My personal reflections on being a student worker in Taiwan

In order to farewell me into my retirement, last Saturday 7th March, the Christian Fellowship at Jung Hsing University held a reunion of students from the last 25 years. For me it was a very happy occasion, seeing how God is using so many of them, in their churches, work, families, and even in mission. I have been reflecting on just what I have been doing so enjoyably for more than 30 years.

I have been raising children, not my own, for my husband and I do not have children. But in student work I have been trying to love each student who comes into the group with the love of the Lord. I have been building long-term friendships through teaching them to base their lives on the Bible. In the process my own knowledge has vastly increased, as I have read Christian books, commentaries, and articles.

One of the most encouraging things about working with university students is that they are considering what to do with their future. It is a great privilege to help them to ask not, “What do I want to do?” or “What do my parents want me to do?” but, “What does God want me to do?” and “How can I bring glory to his name by how I live my life?”

After they graduate many of them keep in touch and I attend their weddings, often preaching, or offering premarital counseling. I listen to their problems and encourage them to continue to follow biblical principles in their everyday lives.

Last Saturday, some were there with their teenage children, others with toddlers, two were pregnant. Two introduced me their future marriage partners. I still have four weddings to attend before leaving Taiwan on the 16th June. I feel as if they are trying to make sure I can be there.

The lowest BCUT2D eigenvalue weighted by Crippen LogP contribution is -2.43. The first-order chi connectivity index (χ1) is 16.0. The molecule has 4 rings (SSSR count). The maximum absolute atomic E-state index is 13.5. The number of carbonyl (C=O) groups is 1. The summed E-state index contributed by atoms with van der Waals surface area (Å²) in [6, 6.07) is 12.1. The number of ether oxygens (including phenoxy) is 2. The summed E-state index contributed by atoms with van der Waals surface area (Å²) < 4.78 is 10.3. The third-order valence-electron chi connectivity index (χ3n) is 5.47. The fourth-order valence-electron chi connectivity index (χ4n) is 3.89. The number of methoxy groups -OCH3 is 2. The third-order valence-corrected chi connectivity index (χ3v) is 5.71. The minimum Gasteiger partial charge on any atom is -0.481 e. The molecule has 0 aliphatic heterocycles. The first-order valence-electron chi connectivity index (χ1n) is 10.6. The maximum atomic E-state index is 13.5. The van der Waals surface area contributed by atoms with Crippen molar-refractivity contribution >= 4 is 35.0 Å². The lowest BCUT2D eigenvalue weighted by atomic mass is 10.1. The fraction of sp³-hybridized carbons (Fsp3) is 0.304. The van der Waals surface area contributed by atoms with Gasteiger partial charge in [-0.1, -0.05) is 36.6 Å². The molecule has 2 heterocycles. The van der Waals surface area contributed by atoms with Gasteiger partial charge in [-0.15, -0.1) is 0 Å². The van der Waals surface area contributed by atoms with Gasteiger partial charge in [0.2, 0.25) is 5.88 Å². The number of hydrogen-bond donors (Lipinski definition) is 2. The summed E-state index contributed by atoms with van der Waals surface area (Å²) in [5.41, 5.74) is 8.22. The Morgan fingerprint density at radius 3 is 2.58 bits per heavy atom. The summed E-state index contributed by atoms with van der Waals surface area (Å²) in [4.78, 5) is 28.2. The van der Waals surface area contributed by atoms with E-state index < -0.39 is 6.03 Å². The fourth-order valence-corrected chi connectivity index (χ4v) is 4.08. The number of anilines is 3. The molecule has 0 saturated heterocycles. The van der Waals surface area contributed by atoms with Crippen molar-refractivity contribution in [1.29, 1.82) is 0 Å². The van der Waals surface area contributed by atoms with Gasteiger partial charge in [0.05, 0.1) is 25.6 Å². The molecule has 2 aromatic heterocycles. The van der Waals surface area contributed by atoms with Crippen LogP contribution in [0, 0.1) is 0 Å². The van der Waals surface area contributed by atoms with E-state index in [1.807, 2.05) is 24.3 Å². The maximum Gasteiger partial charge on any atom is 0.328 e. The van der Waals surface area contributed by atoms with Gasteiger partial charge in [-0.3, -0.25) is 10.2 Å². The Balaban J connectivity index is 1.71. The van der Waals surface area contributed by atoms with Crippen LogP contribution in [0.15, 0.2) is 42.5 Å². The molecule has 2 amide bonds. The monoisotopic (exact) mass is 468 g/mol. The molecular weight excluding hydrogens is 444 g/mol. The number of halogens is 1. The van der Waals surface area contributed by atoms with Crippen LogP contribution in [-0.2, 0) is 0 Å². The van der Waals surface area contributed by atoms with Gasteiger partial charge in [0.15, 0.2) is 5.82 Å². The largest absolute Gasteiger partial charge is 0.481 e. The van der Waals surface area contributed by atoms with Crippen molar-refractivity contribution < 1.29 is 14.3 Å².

Over the years, I have not counted how many are now pastoring Taiwan churches, certainly not a few. Five have become cross-cultural missionaries (one still in training). One is now the head of Taiwan Village Gospel Mission.

When I was first involved in student work, I saw my role as a small group leader, leading Bible studies and teaching others to do the same. But I gradually realized that, like many people, I was a bit afraid to do direct evangelism because I was afraid of being rejected. I had to learn to evangelize and to be an example to others in this. I began to look round for a method that suited me – biblically based, clear doctrinally, something that gave people freedom to discuss and think, not demanding an immediate response, but asking for reflection before making a decision. I wanted something that I could teach others easily, something that could be fitted into almost any Christian’s way of life. It also had to be adaptable to Taiwan culture, discussing the issues that people face here, and also had to assume that the person knew absolutely nothing about Christianity, because that it the way it usually is here. Over the last fifteen years, with Taiwan students and student workers, we have used and modified the Christianity Explained course. I now love initiating conversations about Christ. I feel I know clearly what I am trying to communicate, and can communicate it clearly.

Many of the students I have worked with now too feel confident in sharing their faith, and many have had been able to lead fellow students to the Lord. I have now passed on the baton, not to another missionary, but to my Taiwanese colleague, a staff worker with Campus Evangelical Fellowship.

Angela Symonds – Taichung

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